I have been friends with Todd Ugine a long time. Though we’ve never met in person, I’ve developed a good relationship with both he and his wife, and through the computer screen I’ve watched his sweet girls grow. I don’t even remember how we met exactly, though I know it involves flickr, and now we’re IG buddies, too. His photos have always really inspired me, and along the way I found out he is an entomologist. After my post about using ladybugs in our garden, Todd kindly agreed to do a little ladybug Q&A.
Please help the Lost Ladybug Project by uploading photographs of ladybugs in your area to their website. It furthers the cause of science and is a fun, thrifty project to share with your kids. For free coloring pages, ladybug comics, lesson plans, identification tools, visit the Lost Ladybug’s Learning Page.
I know you are an entomologist, but can you tell me your actual job title? I’d love to tell Isobel I know a ladybug scientist.
For the past 13 or 14 years I’ve been an insect pathologist. Insects, just like people, get infected by all kinds of things: bacteria, viruses, fungi, nematodes, etc. My job as a pathologist is to try to figure out how to make pest insects sick with fungal diseases as a form of biological control. I also had several side projects that used other non-pathogenic organisms, like predators and parasitoids (think of the movie Alien), to control pest insects.
The United States Department of Agriculture introduced several ladybug species from Europe and Asia into North America to boost aphid control. They did this over several decades. In the mean time, populations of native ladybugs, which were once commonplace (the NY state insect is the 9-spotted ladybug), have been reported to be in decline and many species are now extremely hard to find. Because many ladybug species are now hard to find, it’s really hard to conduct research on them.
The Lost Ladybug Project
has a huge citizen science component. We enlist the public to take photos of any ladybugs they see and submit them to our website. We use this, along with some collection data, to map the distribution of ladybugs across the US. We have an expert in ladybug identification that lets the rest of the group know when we have a sighting of a rare species. We can then send someone out to collect some of the rare species and bring them back into the lab where we start a colony that we can use for research.
The research we’re currently conducting includes questions like do native and non-native ladybugs hybridize, are they in competition for resources (aphids) or habitat, and did the introduction of non-native ladybugs also introduce non-native pathogens.
What’s the official name for ladybugs?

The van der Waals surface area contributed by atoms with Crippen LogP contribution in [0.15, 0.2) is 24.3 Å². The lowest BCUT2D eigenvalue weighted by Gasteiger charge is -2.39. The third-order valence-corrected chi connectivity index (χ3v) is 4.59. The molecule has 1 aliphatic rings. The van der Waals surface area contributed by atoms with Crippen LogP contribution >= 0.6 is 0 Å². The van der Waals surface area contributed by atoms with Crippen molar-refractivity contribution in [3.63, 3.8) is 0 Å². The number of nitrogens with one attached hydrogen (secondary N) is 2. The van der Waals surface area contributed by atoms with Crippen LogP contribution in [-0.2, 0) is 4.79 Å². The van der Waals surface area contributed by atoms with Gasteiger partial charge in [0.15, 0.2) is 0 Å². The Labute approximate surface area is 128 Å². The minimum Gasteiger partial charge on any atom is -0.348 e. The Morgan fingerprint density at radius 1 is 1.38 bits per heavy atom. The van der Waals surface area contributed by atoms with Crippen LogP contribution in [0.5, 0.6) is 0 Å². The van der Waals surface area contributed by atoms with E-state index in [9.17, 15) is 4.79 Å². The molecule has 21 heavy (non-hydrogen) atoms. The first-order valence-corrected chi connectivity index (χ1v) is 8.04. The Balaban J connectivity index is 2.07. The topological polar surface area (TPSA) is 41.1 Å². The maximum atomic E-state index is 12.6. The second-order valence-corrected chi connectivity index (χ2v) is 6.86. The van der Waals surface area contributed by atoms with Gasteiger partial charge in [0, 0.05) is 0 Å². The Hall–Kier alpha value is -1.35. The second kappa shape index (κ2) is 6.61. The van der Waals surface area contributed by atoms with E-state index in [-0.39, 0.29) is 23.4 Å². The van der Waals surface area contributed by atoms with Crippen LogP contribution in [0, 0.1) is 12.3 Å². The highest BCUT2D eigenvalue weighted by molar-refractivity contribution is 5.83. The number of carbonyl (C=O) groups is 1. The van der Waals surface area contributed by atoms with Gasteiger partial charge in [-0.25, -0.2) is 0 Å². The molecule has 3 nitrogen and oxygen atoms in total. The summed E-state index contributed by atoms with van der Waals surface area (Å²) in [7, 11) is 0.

Short answer: Coccinellids (sounds like cock-sah-nell-ids). Long answer: So, ladybugs are beetles in the order Coleoptera. The family is Coccinellidae. Within the family there are many genera, and within each genus there are multiple species. The one you purchased are Hippodamia convergens, or the convergent lady beetle, named as such because they form huge aggregations in the fall in places like the Sierras.
How can you tell a male ladybug from a lady ladybug? Somewhere along the line as a kid I picked up the adage that spotted ladybugs are female, while ladybugs without spots are male, but that is the equivalent of learning about the birds and the bees through hearsay ? Is there an easy way to tell the genders apart? Does a spotless ladybug mean anything significant?
Spotting on the wings has nothing to do with sexual dimorphism. The males of some species do sometimes small white spots on the first pair of legs (closest to the head) right next to the body, but I’m not sure about H. convergens. I’d be curious to see if the males of the spotless species Coccinella californica has the leg spots, most other males in that genus do have the spots.
The spotlessness is just a characteristic of the species.
How far does a ladybug typically roam? We just let off about 100 in our yard. How close to our yard do you think they will stay?
It depends on how many aphids you have in your yard. If you’ve got tons, chances are you already have ladybugs, if not, then the ladybugs will surely be off to find something to eat pretty quickly. I asked my boss how far ladybugs can disperse, he said upwards of a few hundred kilometers in their lifetime. FAR!
Do ladybugs eat aphids exclusively?
No. There are some species that specialize on spider mites, others eat the eggs of other insects, they like to pollen and sometimes leaf tissue. Don’t worry about leaf feeding, it’s so minor as to go unnoticed by pretty much everyone except someone like me that watches them for a living.
Assuming they don’t get chomped by something that likes to eat ladybugs, I’d say several months. They do spend the winter as adults and emerge in the spring to lay eggs and give rise to the next generation.
Do you have any special information or wisdom about ladybugs that you’d like to impart?
They’re very charismatic and, like the monarch, are recognized by pretty much everyone. They’re a great way to learn about how the world works: some times you eat, other times you get eaten. Check out some pictures of ladybug eggs, larvae and pupae. Learn to recognize them and point them out to people. They’ll be amazed, kids especially.
Thank you so much, Todd, for sharing your ladybug knowledge and amazing photos.